First Pointed Style in Pointed Architecture in England
The First Pointed, Lancet, or Early English style to which the transitional work thus led up, may fairly be considered to be a purely English variety of Gothic. It is more consistently graceful and delicate in its details, as well as in its general character, than any foreign work of the same period.
There was no longer any observable foreign influence brought to bear as there had been at Canterbury. Intelligent artists all over the country were rapid in seizing the best features of executed works, and carrying them farther with as little delay as possible.
There were various centres from which distinct local varieties of style were sent out. If we compare York (transepts), Lincoln, and Salisbury Cathedrals, we shall find that, though there are certain general similarities of treatment, the distinct mark of the one presiding individual architect or artist is found in each. Compared to the architect of York Minster, the one who built Salisbury was altogether inferior. This feature of local varieties in style, the result of the influence of individuals, is from this period one of the most noteworthy features in English art; and generally one man influenced the work in his own diocese or district, and no further.
Throughout the period before us -- 1189 to 1272 -- the developments were all in the same direction as during the previous time of transition. The skillful combinations were much thought of; and, towards the end of the period, there was even too great a display sometimes of the cleverness of the artist.
But with work so really beautiful as it all was, and so uniformly good in the smallest nearly as much as in the largest building, it is ungracious, if not conceited, to affect to criticize the spirit in which the artist worked.
The use of delicate shafts of polished marble (obtained in great part from the Isle of Purbeck) for doorways, windows, and arcades, is one of the distinguishing features of the style at this time. Generally they are treated with great beauty, but there were structural inconveniences about them which soon began to be felt. The columns were of necessity set out of their natural bed, and so began very soon to decay. It was necessary also to combine them together in groups, and to trust to the capitals, bands, and bases holding them together; and such construction not only looks dangerously slight, but is so. A radical defect also in engaged marble shafts is that, though they seem to be intended to do all the work and carry all the weight, they do in point of fact, wherever it can be contrived, carry no weight at all; and it was, no doubt, when and as this was discovered, that the mediaeval builders gradually lost their liking for them, and returned to safer, if less brilliant, constructions in stone, with piers formed with mouldings instead of shafts detached from the wall.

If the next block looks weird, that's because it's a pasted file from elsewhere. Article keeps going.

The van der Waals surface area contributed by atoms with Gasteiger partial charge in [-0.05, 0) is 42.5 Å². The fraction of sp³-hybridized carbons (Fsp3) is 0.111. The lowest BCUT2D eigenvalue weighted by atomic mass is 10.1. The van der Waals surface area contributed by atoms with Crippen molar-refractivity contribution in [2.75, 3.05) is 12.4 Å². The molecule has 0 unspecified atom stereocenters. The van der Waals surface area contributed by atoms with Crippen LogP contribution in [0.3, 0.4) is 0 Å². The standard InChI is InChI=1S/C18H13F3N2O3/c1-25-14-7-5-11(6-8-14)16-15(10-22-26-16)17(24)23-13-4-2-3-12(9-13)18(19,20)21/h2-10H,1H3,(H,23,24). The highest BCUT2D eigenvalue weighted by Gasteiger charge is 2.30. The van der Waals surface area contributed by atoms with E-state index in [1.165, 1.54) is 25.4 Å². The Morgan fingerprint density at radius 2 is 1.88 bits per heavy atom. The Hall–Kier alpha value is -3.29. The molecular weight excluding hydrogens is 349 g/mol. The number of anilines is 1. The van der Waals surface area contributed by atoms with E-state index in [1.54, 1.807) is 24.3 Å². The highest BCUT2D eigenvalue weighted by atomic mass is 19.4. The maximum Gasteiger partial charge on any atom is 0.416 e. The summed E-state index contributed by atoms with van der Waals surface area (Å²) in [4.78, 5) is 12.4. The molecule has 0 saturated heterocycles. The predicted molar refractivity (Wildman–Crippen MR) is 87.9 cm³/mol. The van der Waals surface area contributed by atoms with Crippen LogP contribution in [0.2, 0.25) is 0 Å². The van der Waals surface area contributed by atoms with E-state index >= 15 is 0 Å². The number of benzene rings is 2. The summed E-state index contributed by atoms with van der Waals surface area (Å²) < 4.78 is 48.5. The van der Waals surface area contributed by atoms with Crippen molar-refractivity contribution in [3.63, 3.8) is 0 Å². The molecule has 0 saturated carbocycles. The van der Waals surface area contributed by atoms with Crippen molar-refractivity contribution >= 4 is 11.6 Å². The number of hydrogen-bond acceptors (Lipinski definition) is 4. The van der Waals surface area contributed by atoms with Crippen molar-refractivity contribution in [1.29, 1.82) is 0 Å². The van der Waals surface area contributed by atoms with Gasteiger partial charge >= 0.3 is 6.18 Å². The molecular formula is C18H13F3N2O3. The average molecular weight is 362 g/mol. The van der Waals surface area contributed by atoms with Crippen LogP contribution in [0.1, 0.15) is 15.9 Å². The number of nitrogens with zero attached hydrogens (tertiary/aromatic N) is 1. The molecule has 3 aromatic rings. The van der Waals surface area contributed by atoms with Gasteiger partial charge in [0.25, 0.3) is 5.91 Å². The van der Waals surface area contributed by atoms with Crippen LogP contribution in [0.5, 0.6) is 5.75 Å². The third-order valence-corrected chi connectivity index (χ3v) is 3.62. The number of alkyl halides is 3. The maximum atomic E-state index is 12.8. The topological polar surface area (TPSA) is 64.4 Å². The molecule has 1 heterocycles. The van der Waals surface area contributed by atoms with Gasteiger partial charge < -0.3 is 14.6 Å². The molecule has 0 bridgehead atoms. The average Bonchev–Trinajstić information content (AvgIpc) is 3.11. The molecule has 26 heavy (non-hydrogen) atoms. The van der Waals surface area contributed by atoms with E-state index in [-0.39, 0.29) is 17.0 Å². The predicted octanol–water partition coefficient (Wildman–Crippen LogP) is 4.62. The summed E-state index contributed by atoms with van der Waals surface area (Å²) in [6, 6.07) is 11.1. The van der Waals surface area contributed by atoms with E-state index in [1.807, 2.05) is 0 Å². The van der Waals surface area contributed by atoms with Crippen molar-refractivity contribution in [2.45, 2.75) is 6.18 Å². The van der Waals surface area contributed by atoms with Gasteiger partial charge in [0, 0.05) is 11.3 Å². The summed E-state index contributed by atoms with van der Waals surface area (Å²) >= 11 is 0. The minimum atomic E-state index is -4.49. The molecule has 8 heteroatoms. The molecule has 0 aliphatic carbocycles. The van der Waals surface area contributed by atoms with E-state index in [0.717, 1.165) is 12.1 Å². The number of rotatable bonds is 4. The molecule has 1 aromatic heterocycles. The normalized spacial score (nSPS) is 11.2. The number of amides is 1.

The characteristics elegance of the general architectural design was carried out in all the details. The mouldings were delicately rounded and alternated with hollows so drawn as to give here delicate and there most forcible effects of light and shade. Thus the dark line produced by marble in a pier was continued by means of a dark shadow in the arch; and without considerable knowledge of the science of moulding, it is impossible to do justice to this part of the English Early Pointed work, which has never been surpassed, if, indeed, it has ever been equaled at any period elsewhere.
The groined roofs were still simple in design, but a ridge rib was often added to the necessary transverse and diagonal ribs of the previous period. This gave a certain hardness of line to the vault; it was the first step to the more elaborate and later systems of vaulting, and was soon followed by the introduction of other ribs on the surface of the vaulting cells.
Few works are more admirable than some of the towers and spires of this period, but space will not allow of mention even of many of its best features.
Probably the greatest excellence ever attained in English art was reached in this period by the architects of the great Yorkshire abbeys. No buildings in Europe surpass them in purity of general design, excellence of construction, beauty of detail, or suitability for their purposes. And it is a misfortune of the gravest kind for future generations, that their ruined condition forbids the possibility of our descendants appreciating as we can these consummate works of the most golden period of English art.
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